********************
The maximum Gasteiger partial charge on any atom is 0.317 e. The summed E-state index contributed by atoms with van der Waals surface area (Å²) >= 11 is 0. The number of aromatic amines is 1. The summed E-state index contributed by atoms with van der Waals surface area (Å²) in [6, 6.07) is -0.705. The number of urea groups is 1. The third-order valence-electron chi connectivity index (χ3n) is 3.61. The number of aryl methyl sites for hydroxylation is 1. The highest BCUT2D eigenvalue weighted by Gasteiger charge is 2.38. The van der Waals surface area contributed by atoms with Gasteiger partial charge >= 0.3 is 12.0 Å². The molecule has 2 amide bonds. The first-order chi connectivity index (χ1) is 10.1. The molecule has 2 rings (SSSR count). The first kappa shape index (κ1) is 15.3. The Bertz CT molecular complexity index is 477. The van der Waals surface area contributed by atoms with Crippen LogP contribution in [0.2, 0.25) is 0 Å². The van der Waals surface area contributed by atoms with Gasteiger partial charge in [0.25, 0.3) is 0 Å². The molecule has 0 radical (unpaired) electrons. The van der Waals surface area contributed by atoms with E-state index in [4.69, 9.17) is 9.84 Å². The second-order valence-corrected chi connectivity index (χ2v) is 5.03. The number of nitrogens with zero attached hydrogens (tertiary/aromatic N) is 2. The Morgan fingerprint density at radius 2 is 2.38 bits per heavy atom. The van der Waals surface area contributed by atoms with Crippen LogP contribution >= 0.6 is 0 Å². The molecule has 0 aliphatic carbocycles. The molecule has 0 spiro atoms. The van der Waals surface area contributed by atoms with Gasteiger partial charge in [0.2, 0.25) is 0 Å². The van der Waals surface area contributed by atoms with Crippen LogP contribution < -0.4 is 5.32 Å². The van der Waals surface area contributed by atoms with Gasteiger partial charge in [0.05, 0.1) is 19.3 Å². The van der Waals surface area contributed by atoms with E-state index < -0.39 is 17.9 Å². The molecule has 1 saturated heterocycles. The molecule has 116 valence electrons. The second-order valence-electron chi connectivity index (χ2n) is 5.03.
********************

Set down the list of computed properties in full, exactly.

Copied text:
The maximum Gasteiger partial charge on any atom is 0.317 e. The summed E-state index contributed by atoms with van der Waals surface area (Å²) >= 11 is 0. The number of aromatic amines is 1. The summed E-state index contributed by atoms with van der Waals surface area (Å²) in [6, 6.07) is -0.705. The number of urea groups is 1. The third-order valence-electron chi connectivity index (χ3n) is 3.61. The number of aryl methyl sites for hydroxylation is 1. The highest BCUT2D eigenvalue weighted by Gasteiger charge is 2.38. The van der Waals surface area contributed by atoms with Gasteiger partial charge >= 0.3 is 12.0 Å². The molecule has 2 amide bonds. The first-order chi connectivity index (χ1) is 10.1. The molecule has 2 rings (SSSR count). The first kappa shape index (κ1) is 15.3. The Bertz CT molecular complexity index is 477. The van der Waals surface area contributed by atoms with Crippen LogP contribution in [0.2, 0.25) is 0 Å². The van der Waals surface area contributed by atoms with Gasteiger partial charge in [0.25, 0.3) is 0 Å². The molecule has 0 radical (unpaired) electrons. The van der Waals surface area contributed by atoms with E-state index in [4.69, 9.17) is 9.84 Å². The second-order valence-corrected chi connectivity index (χ2v) is 5.03. The number of nitrogens with zero attached hydrogens (tertiary/aromatic N) is 2. The Morgan fingerprint density at radius 2 is 2.38 bits per heavy atom. The van der Waals surface area contributed by atoms with Crippen LogP contribution >= 0.6 is 0 Å². The molecule has 0 aliphatic carbocycles. The molecule has 0 spiro atoms. The van der Waals surface area contributed by atoms with Gasteiger partial charge in [0.2, 0.25) is 0 Å². The van der Waals surface area contributed by atoms with Crippen LogP contribution < -0.4 is 5.32 Å². The van der Waals surface area contributed by atoms with Gasteiger partial charge in [0.05, 0.1) is 19.3 Å². The van der Waals surface area contributed by atoms with E-state index < -0.39 is 17.9 Å². The molecule has 1 saturated heterocycles. The molecule has 116 valence electrons. The second-order valence-electron chi connectivity index (χ2n) is 5.03.